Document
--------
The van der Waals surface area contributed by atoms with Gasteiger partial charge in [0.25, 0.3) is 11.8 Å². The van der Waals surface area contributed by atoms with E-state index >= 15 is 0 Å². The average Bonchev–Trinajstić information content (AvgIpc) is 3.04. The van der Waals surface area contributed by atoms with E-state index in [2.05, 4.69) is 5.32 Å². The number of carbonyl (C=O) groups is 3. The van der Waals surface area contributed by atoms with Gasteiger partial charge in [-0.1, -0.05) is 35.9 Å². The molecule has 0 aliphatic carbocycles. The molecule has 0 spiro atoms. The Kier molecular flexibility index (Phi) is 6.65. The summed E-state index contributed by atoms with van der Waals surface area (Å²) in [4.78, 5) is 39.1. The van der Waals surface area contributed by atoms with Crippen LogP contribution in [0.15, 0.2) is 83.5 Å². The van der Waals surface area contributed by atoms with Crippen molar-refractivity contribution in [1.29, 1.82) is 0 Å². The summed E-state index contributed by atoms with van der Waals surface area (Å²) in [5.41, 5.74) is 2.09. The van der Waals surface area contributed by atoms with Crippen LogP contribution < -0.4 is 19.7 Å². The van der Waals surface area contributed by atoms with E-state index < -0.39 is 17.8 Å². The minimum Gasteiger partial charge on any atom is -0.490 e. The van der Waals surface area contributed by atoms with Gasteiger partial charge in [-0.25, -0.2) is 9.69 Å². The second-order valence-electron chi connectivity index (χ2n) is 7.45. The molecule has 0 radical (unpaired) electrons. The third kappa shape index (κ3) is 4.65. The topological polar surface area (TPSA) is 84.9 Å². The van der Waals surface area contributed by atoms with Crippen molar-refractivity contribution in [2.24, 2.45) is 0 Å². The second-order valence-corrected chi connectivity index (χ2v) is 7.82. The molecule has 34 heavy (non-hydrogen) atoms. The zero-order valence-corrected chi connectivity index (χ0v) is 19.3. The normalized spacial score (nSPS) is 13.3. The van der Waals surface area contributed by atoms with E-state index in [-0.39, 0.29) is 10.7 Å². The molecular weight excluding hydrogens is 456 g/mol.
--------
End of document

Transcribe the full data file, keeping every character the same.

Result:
The van der Waals surface area contributed by atoms with Gasteiger partial charge in [0.25, 0.3) is 11.8 Å². The van der Waals surface area contributed by atoms with E-state index >= 15 is 0 Å². The average Bonchev–Trinajstić information content (AvgIpc) is 3.04. The van der Waals surface area contributed by atoms with E-state index in [2.05, 4.69) is 5.32 Å². The number of carbonyl (C=O) groups is 3. The van der Waals surface area contributed by atoms with Gasteiger partial charge in [-0.1, -0.05) is 35.9 Å². The molecule has 0 aliphatic carbocycles. The molecule has 0 spiro atoms. The Kier molecular flexibility index (Phi) is 6.65. The summed E-state index contributed by atoms with van der Waals surface area (Å²) in [4.78, 5) is 39.1. The van der Waals surface area contributed by atoms with Crippen LogP contribution in [0.15, 0.2) is 83.5 Å². The van der Waals surface area contributed by atoms with Crippen molar-refractivity contribution in [1.29, 1.82) is 0 Å². The summed E-state index contributed by atoms with van der Waals surface area (Å²) in [5.41, 5.74) is 2.09. The van der Waals surface area contributed by atoms with Crippen LogP contribution < -0.4 is 19.7 Å². The van der Waals surface area contributed by atoms with E-state index < -0.39 is 17.8 Å². The minimum Gasteiger partial charge on any atom is -0.490 e. The van der Waals surface area contributed by atoms with Gasteiger partial charge in [-0.25, -0.2) is 9.69 Å². The second-order valence-electron chi connectivity index (χ2n) is 7.45. The molecule has 0 radical (unpaired) electrons. The third kappa shape index (κ3) is 4.65. The topological polar surface area (TPSA) is 84.9 Å². The van der Waals surface area contributed by atoms with Crippen molar-refractivity contribution in [2.24, 2.45) is 0 Å². The second-order valence-corrected chi connectivity index (χ2v) is 7.82. The molecule has 34 heavy (non-hydrogen) atoms. The zero-order valence-corrected chi connectivity index (χ0v) is 19.3. The normalized spacial score (nSPS) is 13.3. The van der Waals surface area contributed by atoms with E-state index in [-0.39, 0.29) is 10.7 Å². The molecular weight excluding hydrogens is 456 g/mol.